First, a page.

Superficially, the red-herring fallacy may seem similar to the fallacy of argument from ignorance. However, it is subtly different. The argument from ignorance refers to fundamental ignorance of the matter of the argument (hence an arbitrary conclusion is reached): the red-herring fallacy refers to fundamental ignorance of the manner of conducting an argument (hence an irrelevant consideration is introduced).
“What about the cuddly polar bears?” That is the argumentum ad misericordiam, the fallacy of inappropriate pity. There are five times as many polar bears as there were in the 1940s — hardly the population profile of a species at imminent threat of extinction. There is no need to pity the bears (and they are not cuddly).
“For 60 years we have added CO2 to the atmosphere. That causes warming. Therefore the warming is our fault.” That is the post hoc ergo propter hoc fallacy, the argument from false cause. Merely because one event precedes another it does not necessarily cause it.
“We tell the computer models that there will be strong warming if we add CO2 to the air. The models show there will be a strong warming. Therefore the warming is our fault.” This is the argumentum ad petitionem principii, the circular-argument fallacy, where a premise is also the conclusion.
“Global warming caused Hurricane Katrina.” This is the inappropriate argument from the general to the particular that is the fallacy a dicto simpliciter ad dictum secundum quid, the fallacy of accident. Even the IPCC admits individual extreme-weather events cannot be ascribed to global warming. Hurricane Katrina was only Category 3 at landfall. The true reason for the damage was failure to maintain the sea walls.
“Arctic sea ice is melting: Therefore man-made global warming is a problem.” This is the inappropriate argument from the particular to the general that is the fallacy a dicto secundum quid ad dictum simpliciter, the fallacy of converse accident. The Arctic ice may be melting, but the Antarctic has been cooling for 30 years and the sea ice there is growing, so the decline in Arctic sea ice does not indicate a global problem.
“Monckton says he’s a member of the House of Lords, but the Clerk of the Parliaments says he isn’t, so everything he says is nonsense.” That is the argumentum ad hominem, the attack on the man rather than on his argument.
“We don’t care what the truth is. We want more taxation and regulation. We will use global warming as an excuse. If you disagree, we will haul you before the International Climate Court.” That is the nastiest of all the logical fallacies: The argumentum ad baculum, the argument of force.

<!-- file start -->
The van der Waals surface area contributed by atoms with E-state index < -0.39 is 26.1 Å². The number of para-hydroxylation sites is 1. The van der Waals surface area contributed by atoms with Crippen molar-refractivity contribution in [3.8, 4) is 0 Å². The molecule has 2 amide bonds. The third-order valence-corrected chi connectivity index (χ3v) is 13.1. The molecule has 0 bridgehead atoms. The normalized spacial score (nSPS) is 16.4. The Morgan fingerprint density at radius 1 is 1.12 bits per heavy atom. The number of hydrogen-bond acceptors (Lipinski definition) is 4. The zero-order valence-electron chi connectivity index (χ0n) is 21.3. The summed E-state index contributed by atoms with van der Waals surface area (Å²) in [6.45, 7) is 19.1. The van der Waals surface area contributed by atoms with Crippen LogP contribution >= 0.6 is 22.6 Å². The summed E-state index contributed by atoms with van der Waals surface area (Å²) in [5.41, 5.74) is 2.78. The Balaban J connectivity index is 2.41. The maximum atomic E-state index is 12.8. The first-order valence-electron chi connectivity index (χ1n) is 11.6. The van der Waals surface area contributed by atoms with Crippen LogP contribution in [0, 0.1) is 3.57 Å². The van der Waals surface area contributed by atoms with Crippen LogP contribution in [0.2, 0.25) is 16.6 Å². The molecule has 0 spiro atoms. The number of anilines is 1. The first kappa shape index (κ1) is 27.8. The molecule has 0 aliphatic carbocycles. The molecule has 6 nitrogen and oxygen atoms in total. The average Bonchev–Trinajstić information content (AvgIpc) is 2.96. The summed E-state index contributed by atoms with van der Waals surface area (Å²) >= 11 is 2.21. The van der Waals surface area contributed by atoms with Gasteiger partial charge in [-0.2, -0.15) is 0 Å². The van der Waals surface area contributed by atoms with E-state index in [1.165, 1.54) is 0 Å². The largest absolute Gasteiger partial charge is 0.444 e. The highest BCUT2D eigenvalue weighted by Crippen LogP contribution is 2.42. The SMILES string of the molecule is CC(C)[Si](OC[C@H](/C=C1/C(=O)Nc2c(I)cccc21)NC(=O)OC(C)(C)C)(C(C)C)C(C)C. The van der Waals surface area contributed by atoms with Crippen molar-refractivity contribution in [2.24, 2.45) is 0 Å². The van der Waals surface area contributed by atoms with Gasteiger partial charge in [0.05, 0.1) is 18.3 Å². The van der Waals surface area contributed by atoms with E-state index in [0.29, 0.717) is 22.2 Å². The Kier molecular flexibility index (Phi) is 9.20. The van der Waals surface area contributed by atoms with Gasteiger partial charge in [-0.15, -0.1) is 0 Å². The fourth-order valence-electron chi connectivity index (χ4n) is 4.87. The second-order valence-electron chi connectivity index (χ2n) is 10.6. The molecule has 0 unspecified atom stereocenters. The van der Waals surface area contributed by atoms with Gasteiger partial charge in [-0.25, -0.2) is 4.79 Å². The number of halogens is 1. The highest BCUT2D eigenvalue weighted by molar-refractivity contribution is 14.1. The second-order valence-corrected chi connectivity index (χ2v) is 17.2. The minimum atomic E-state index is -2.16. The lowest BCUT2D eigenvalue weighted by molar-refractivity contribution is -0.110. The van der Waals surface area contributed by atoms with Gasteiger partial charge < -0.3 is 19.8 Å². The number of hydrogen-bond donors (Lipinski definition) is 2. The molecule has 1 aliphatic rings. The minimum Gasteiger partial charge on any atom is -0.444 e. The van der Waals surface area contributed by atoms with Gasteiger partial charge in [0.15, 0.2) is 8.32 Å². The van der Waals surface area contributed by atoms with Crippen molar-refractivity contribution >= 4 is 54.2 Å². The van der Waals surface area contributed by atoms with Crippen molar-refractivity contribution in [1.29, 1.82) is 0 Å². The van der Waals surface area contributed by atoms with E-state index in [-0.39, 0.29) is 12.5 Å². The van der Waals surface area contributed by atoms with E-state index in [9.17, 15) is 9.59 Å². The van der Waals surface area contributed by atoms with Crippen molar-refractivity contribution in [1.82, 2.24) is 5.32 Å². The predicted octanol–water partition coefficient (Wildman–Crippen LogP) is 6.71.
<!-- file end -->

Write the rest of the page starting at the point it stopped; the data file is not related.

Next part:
In any previous generation, the fatuous cascade of fallacious arguments deployed by climate extremists in government, academe and the media in support of the now-collapsed climate scare would have been laughed down.
When the future British Prime Minister Harold Macmillan arrived at Oxford to study the classics, his tutor said: “Four years’ study will qualify you for nothing at all — except to recognize rot when you hear it.” The climate storyline is rot. To prevent further costly scams rooted in artful nonsense, perhaps we should restore universal classical education. As it is, what little logic our bossy environmentalists learn appears to come solely from Mr. Spock in Star Trek.– Reprinted from Financial Post, Canada, 20th April 2012
Argumentative Fallacies by Matt Vander Boegh
This video discusses some basic principles of argumentative thought, beginning with Aristotle’s “Three Cornerstones of Persuasion” and ending with a quick description of many of the argumentative fallacies described in Aristotle’s book Sophistical Refutations.
Matt Vander Boegh is a lecturer in the Department of Communication at Boise State University. Read what students think about Vander Boegh’s lectures Click Here.
Detailed Analysis of Aristotle’s Work at The Stanford Encyclopedia of Philosophy
“Aristotle’s logic, especially his theory of the syllogism, has had an unparalleled influence on the history of Western thought. It did not always hold this position: in the Hellenistic period, Stoic logic, and in particular the work of Chrysippus, took pride of place. However, in later antiquity, following the work of Aristotelian Commentators, Aristotle’s logic became dominant, and Aristotelian logic was what was transmitted to the Arabic and the Latin medieval traditions, while the works of Chrysippus have not survived.” – read the detailed analysis at the link below.